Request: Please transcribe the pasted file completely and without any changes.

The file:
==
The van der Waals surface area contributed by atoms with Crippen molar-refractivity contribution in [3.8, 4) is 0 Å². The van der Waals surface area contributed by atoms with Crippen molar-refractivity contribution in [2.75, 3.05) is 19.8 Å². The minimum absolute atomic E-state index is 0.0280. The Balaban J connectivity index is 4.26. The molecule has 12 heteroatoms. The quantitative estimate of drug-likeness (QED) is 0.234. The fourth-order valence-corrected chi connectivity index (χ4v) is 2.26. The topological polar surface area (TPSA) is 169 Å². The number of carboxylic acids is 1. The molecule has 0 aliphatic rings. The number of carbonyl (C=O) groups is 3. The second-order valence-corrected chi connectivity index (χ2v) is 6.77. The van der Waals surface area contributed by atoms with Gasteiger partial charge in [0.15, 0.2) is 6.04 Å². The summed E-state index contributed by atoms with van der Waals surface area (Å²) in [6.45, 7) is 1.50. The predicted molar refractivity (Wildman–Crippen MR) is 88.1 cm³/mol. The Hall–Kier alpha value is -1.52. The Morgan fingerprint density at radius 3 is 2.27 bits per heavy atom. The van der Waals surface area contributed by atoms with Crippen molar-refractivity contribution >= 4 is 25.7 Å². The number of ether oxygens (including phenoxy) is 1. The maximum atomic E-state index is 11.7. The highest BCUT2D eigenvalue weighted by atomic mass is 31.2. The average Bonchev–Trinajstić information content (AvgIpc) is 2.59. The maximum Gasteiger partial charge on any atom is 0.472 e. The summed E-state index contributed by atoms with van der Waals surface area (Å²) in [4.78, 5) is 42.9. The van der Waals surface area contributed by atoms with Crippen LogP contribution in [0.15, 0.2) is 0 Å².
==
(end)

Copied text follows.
The van der Waals surface area contributed by atoms with Crippen molar-refractivity contribution in [3.8, 4) is 0 Å². The van der Waals surface area contributed by atoms with Crippen molar-refractivity contribution in [2.75, 3.05) is 19.8 Å². The minimum absolute atomic E-state index is 0.0280. The Balaban J connectivity index is 4.26. The molecule has 12 heteroatoms. The quantitative estimate of drug-likeness (QED) is 0.234. The fourth-order valence-corrected chi connectivity index (χ4v) is 2.26. The topological polar surface area (TPSA) is 169 Å². The number of carboxylic acids is 1. The molecule has 0 aliphatic rings. The number of carbonyl (C=O) groups is 3. The second-order valence-corrected chi connectivity index (χ2v) is 6.77. The van der Waals surface area contributed by atoms with Gasteiger partial charge in [0.15, 0.2) is 6.04 Å². The summed E-state index contributed by atoms with van der Waals surface area (Å²) in [6.45, 7) is 1.50. The predicted molar refractivity (Wildman–Crippen MR) is 88.1 cm³/mol. The Hall–Kier alpha value is -1.52. The Morgan fingerprint density at radius 3 is 2.27 bits per heavy atom. The van der Waals surface area contributed by atoms with Crippen molar-refractivity contribution >= 4 is 25.7 Å². The number of ether oxygens (including phenoxy) is 1. The maximum atomic E-state index is 11.7. The highest BCUT2D eigenvalue weighted by atomic mass is 31.2. The average Bonchev–Trinajstić information content (AvgIpc) is 2.59. The maximum Gasteiger partial charge on any atom is 0.472 e. The summed E-state index contributed by atoms with van der Waals surface area (Å²) in [4.78, 5) is 42.9. The van der Waals surface area contributed by atoms with Crippen LogP contribution in [0.15, 0.2) is 0 Å².